Like Monsanto, they are attempting to patent what is essentially part of the "germoplasm" of The Great Turning.  They are attempting to claim certain long-standing knowledge -- knowledge that, up until a mere 60 or so years ago, was known to all as the basic stuffs of living -- and call it their own invention.  These are the tactics of corporate agribusiness -- the very thing the Dervaes family once purported to be blazing a "Path to Freedom" from!

Why this is so important

Within the Transition movement we understand that time is of the essence.  Even the cautious and conservative U.S. Department of Energy puts peak oil at 2012 -- NEXT YEAR -- and our population is far from prepared. 

We need ideas like urban homesteading to be in widespread circulation and practice, and we need it now.  The whole trademark fiasco is like blasting Roundup onto rich organic soils that were just starting to bear harvest -- it sears the growth of healthy, life-promoting progress.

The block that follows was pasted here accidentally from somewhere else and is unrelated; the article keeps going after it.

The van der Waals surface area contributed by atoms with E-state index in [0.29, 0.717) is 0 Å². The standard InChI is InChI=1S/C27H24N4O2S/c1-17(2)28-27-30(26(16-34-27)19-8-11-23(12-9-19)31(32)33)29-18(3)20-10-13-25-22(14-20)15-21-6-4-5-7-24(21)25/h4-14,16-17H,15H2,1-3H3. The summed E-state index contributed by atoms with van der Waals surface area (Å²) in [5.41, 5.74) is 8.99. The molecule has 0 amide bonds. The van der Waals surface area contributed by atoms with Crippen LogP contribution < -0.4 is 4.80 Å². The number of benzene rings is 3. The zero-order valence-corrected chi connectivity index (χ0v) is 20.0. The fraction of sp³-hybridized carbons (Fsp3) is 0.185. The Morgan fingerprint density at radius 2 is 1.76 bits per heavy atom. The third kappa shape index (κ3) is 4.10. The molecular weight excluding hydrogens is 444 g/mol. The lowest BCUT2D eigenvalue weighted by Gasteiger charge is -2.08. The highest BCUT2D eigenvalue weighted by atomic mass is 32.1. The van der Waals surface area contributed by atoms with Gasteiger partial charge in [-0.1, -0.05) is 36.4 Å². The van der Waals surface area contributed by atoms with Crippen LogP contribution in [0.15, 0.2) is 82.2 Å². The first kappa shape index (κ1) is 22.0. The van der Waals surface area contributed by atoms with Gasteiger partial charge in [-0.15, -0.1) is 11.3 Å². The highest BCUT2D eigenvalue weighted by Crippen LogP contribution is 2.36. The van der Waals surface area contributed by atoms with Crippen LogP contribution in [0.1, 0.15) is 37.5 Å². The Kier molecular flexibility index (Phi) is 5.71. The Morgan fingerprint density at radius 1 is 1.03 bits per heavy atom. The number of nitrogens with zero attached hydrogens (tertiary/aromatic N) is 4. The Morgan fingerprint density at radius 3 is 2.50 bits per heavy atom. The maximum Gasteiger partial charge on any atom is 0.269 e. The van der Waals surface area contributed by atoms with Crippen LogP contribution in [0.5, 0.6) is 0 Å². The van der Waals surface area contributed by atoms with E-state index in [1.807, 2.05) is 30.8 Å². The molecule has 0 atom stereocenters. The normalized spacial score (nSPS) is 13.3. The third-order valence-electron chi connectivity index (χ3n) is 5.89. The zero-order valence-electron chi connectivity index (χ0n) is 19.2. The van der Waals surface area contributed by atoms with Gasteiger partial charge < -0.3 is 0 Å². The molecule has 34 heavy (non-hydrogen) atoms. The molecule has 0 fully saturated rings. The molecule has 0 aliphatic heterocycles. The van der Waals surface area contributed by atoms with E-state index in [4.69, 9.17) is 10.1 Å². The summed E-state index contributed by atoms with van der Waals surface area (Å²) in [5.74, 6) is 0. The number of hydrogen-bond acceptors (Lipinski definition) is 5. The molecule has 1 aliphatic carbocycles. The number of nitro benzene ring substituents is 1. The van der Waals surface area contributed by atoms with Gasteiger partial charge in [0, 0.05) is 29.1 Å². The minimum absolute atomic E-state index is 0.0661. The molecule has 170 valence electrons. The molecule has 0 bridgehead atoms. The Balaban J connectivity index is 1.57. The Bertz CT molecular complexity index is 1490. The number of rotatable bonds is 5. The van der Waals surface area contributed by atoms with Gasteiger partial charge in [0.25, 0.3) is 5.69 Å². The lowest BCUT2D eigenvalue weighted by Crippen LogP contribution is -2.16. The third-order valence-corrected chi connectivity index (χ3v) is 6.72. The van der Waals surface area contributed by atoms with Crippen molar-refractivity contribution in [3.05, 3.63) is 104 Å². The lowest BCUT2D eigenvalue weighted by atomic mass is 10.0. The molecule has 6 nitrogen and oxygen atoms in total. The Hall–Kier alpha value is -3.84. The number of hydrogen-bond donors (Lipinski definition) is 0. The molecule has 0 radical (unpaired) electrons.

In the words of Erik Knutzen's co-author Kelly Coyne:

"Erik and I strongly believe that this movement must be open-source and accessible to all.  Once upon a time we would have learned homesteading skills at our mother's knee, but now we have to teach each other, share what we know, and help each other along. Generosity of spirit is an essential characteristic of the 'modern homesteader'—and I see this spirit everywhere we go." (source)

Here at Transition Los Angeles we couldn't agree more.  That is why on March 24 we'll be hosting A Celebration of Urban Homesteading.  If you're in the area, come join us!

What do you think? Leave a comment below.